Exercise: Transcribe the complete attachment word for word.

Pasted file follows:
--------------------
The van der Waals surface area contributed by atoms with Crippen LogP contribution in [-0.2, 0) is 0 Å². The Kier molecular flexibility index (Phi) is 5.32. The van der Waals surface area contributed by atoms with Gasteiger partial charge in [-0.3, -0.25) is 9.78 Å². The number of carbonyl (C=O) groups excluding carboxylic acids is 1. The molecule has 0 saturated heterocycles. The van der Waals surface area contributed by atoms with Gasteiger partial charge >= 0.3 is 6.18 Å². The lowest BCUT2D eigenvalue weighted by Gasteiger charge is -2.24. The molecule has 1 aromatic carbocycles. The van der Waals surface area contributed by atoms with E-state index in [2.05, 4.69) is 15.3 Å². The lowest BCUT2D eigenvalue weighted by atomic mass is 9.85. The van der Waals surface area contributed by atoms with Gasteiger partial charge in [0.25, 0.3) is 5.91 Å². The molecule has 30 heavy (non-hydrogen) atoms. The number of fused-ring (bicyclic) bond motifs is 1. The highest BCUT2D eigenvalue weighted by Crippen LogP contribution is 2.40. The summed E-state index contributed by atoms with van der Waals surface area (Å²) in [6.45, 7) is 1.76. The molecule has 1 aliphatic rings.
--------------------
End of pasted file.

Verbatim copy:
The van der Waals surface area contributed by atoms with Crippen LogP contribution in [-0.2, 0) is 0 Å². The Kier molecular flexibility index (Phi) is 5.32. The van der Waals surface area contributed by atoms with Gasteiger partial charge in [-0.3, -0.25) is 9.78 Å². The number of carbonyl (C=O) groups excluding carboxylic acids is 1. The molecule has 0 saturated heterocycles. The van der Waals surface area contributed by atoms with Gasteiger partial charge >= 0.3 is 6.18 Å². The lowest BCUT2D eigenvalue weighted by Gasteiger charge is -2.24. The molecule has 1 aromatic carbocycles. The van der Waals surface area contributed by atoms with E-state index in [2.05, 4.69) is 15.3 Å². The lowest BCUT2D eigenvalue weighted by atomic mass is 9.85. The van der Waals surface area contributed by atoms with Gasteiger partial charge in [0.25, 0.3) is 5.91 Å². The molecule has 30 heavy (non-hydrogen) atoms. The number of fused-ring (bicyclic) bond motifs is 1. The highest BCUT2D eigenvalue weighted by Crippen LogP contribution is 2.40. The summed E-state index contributed by atoms with van der Waals surface area (Å²) in [6.45, 7) is 1.76. The molecule has 1 aliphatic rings.